Monday, September 8, 2008

A few items...

  • Over at Sightings, Heather Hartel comments on the recent revision of the Roman Catholic liturgy. Normally contributions to Sightings have more of a religion & culture or political focus, but Hartel's thoughts and overview of some translation issues are a nice change of pace.
  • Ignatius Insight has been reporting on the strong reactions to Nancy Pelosi over her naive comments on abortion and Catholic morality. Her comments on Meet the Press in late August have instigated a huge response by Catholic leaders in the U.S. Here are some of the initial reactions, some more, some more, comments by Biden, and a tally of Catholic bishops who have responded to Pelosi. There's even more on the blog- Pelosi's interview is pretty much what has been commented on for the last two weeks. Now, I'm all for discussing with those of differing opinions how to handle the abortion problem- it is an issue of the public good even for those who are pro-choice, and I've been supportive of Obama's work here even if I don't agree with all of his thoughts on the matter. But to so blatantly and ignorantly defend oneself and one's views as a Catholic Christian the way that Pelosi and Biden have done deserves this sort of sharp response. Biden at least offers some more nuance, distinguishing his own views from those of others in a pluralist society (never mind whether the argument is made very well- at least he's going somewhere with his justification!). Both, however, are using Catholic identity for their own purposes and disregarding the teachings of the Church that they claim for themselves.

7 comments:

  1. I'm worried I'm not going to express this clearly enough on the Pelosi thing, but here it goes:

    1. Biden obviously did a much better job explaining his position than Pelosi. That's clear, and I think his point is really the most important point to consider here. When we talk about abortion as a policy matter, it is perfectly legitimate and consistent to say that "I oppose abortion for moral reasons", and also to say "I support a woman's right to choose." It's legitimate to do this precisely because there is so little public agreement on the matter, and because a reasonable person could think that abortion is perfectly morally acceptable. It's the same thing with war, I think. I think a lot of the wars we fight are entirely immoral - but I would never consider removing the government's right to wage war because (1.) I think it can be moral sometimes, and (2.) I know a lot of people disagree on when it's moral. Adultery is another good example which demonstrates how you can legitimately be anti-abortion and pro-choice at the same time (although the adultery metaphor takes it at a slightly different angle). I think adultery is morally wrong. But I don't think it's the government's job to punish people for committing adultery - I think it's none of the government's legitimate business. Maybe these metaphors aren't acceptable for everyone, but they begin to illustrate why it's wrong for these bishops to presume that their morality should always line up with the law. It's also wrong for these bishops to presume that it's impossible for someone to share their morality and still be pro-choice when it comes to the law. Which brings me to...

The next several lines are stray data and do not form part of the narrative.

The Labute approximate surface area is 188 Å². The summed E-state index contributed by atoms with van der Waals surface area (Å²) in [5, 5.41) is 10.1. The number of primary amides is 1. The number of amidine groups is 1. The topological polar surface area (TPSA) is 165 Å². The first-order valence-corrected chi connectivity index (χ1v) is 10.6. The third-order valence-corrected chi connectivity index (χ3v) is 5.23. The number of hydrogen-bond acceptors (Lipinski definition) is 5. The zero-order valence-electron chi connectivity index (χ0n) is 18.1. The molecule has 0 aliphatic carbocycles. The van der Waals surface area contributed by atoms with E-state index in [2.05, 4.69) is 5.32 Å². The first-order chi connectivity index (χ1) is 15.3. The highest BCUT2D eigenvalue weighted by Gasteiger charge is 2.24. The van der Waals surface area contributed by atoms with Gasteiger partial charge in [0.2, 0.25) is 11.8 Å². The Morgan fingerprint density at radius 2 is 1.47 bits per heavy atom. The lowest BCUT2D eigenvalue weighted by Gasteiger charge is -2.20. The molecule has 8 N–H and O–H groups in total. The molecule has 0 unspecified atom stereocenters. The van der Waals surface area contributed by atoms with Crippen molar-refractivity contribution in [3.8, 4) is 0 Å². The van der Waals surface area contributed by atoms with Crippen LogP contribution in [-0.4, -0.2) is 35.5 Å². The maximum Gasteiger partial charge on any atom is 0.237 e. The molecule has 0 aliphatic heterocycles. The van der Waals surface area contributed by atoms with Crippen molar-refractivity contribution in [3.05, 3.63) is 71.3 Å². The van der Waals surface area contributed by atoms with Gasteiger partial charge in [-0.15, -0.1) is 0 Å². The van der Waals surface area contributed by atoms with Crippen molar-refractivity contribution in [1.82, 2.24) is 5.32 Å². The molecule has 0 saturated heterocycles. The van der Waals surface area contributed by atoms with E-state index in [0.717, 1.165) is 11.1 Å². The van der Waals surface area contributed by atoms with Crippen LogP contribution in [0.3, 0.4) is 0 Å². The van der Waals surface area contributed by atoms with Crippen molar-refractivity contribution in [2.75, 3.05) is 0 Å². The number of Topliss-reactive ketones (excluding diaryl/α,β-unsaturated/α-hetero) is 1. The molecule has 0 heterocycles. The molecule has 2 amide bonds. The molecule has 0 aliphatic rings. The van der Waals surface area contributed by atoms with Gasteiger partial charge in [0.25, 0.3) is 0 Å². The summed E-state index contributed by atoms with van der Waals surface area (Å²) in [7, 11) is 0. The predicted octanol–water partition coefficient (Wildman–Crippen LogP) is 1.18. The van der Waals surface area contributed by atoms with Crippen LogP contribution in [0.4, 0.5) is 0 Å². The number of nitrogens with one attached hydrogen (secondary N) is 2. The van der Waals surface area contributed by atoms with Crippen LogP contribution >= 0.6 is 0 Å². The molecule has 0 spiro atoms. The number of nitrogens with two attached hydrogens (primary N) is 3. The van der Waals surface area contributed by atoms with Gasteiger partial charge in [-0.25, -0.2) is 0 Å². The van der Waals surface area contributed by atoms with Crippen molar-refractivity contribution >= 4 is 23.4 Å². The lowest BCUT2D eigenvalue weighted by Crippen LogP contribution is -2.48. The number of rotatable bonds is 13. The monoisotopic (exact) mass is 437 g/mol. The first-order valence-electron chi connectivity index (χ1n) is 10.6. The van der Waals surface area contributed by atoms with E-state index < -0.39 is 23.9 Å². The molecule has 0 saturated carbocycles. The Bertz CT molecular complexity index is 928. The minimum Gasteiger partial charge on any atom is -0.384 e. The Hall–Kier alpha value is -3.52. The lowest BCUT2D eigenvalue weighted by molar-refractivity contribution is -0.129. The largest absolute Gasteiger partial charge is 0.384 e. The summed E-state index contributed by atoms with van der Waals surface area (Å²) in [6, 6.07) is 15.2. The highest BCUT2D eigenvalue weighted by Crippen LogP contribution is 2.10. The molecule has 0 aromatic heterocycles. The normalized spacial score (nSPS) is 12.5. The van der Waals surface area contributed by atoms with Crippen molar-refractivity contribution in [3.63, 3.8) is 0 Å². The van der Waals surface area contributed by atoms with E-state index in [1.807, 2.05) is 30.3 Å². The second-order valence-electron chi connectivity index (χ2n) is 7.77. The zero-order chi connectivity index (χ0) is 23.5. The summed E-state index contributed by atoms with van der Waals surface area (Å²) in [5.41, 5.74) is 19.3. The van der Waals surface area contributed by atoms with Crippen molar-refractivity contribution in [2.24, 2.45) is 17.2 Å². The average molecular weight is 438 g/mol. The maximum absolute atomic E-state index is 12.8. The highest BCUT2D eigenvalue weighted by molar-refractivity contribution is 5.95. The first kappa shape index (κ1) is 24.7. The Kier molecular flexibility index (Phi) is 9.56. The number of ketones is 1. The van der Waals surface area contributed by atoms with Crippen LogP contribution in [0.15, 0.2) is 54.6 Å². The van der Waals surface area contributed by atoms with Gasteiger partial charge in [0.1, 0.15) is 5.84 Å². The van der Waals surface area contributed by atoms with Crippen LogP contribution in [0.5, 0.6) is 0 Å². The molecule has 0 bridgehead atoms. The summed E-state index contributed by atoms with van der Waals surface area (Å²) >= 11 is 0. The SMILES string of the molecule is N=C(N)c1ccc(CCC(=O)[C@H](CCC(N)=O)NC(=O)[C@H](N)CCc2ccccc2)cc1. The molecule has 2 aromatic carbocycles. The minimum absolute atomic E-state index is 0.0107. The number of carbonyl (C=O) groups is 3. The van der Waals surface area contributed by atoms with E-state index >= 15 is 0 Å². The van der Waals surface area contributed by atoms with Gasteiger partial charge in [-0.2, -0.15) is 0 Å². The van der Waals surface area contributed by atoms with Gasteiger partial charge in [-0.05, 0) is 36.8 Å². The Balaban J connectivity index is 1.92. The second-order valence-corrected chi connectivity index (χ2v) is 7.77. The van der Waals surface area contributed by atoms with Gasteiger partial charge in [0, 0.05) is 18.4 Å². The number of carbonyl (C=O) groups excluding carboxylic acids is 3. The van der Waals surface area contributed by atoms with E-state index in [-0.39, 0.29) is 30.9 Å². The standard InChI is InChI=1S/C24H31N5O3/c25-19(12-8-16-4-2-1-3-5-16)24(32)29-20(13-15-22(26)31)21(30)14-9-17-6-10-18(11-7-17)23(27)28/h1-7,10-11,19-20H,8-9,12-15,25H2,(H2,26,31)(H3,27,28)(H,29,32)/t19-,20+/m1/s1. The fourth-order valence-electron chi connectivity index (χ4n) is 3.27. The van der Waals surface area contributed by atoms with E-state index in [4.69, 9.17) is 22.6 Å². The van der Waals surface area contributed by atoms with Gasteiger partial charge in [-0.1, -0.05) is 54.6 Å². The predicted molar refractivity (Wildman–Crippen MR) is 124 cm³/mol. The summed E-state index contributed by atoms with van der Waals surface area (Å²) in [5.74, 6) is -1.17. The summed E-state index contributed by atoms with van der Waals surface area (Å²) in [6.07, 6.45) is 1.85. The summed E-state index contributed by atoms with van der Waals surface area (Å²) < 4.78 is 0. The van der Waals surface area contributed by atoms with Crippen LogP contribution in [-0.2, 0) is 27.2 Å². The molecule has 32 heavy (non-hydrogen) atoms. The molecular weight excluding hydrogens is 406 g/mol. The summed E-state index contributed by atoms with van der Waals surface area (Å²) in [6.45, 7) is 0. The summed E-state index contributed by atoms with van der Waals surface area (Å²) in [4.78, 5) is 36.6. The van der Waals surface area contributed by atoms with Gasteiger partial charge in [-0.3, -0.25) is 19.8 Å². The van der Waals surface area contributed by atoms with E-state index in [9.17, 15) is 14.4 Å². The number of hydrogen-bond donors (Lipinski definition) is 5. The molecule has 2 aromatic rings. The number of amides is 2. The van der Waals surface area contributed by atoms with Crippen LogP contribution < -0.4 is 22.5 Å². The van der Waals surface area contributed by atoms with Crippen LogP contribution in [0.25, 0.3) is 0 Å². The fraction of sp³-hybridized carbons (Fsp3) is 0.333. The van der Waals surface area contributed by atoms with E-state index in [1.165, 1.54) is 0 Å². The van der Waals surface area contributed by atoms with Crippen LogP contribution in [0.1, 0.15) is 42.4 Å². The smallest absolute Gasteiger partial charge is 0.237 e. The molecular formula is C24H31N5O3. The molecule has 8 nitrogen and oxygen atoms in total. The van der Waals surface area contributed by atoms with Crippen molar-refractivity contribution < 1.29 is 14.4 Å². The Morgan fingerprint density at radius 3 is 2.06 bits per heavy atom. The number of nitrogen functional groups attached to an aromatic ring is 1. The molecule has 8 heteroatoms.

2. I HATE HATE HATE it when people say that you can't be a Catholic and pro-choice at the same time. Granted, Pelosi may have overstated the degree of ambivalence in the Catholic hierarchy on the matter, but that doesn't mean there isn't ambivalence in the Catholic Church. There's certainly ambivalence in the church over this issue! How in the world does that ambivalence make people illegitimate catholics? Granted, a pro-life stance is in the catechism but do "good Catholics" really believe everything in the catechism?

    That's what I never understood about Catholicism - there is this underlying assumption that everyone has to agree with the Church on every single issue or else they're not "good Catholics". That word "good" is ALWAYS heard preceeding the word "Catholic". Nobody ever talks about a "good Protestant", because Protestants don't have this hang up. Protestants are comfortable with the idea that there will be disagreements on different issues in the church - sometimes very important issues too! So this just really bothers me when the bishops talk like their own parishioners are illegitimate if they don't follow in lock step with them. Bishop Egan's statement was slanderous in this regard: "No one with the slightest measure of integrity or honor could fail to know what these marvelous beings manifestly, clearly, and obviously are, as they smile and wave into the world outside the womb." Is he saying that I don't have "the slightest measure of integrity or honor"?!?!? Who the hell is he to say that? I have a moral opposition to most abortion, but early in a pregnancy, all the pictures and videos in the world aren't definitive proof to me that the fetus is an independent living creature yet. I just don't know - I'm particularly ambivalent/unsure on that first trimester. Does my uncertainty mean I'm lacking in "honor" and "integrity"?!?!? The bravado with which Egan makes these statements is truly disturbing.

    3. I think clearly Pelosi should have stuck with her beliefs as a "good" Catholic rather than making generalizations about what the "church doctors" believe. That's what Biden did and that's much more sensible. now Biden also mentions Aquinas as questioning whether life starts at conception - I was curious about that. that's a pretty big name. What did Aquinas say and what are the implications of that?

    4. I guess this is rehashing # 1, but I can't help but emphasize that morality is not policy. You can have a set of morals and be opposed to codifying them in policy. So you can even buy everything that Egan says but still disagree with his statement that Congress must outlaw abortion. We cannot make the state the lapdog of the church (or vice versa). You have to have a more compelling reason to pass a law that restricts people's rights than "I think it's morally wrong", ESPECIALLY when a lot of your fellow citizens disagree with your statement on morality.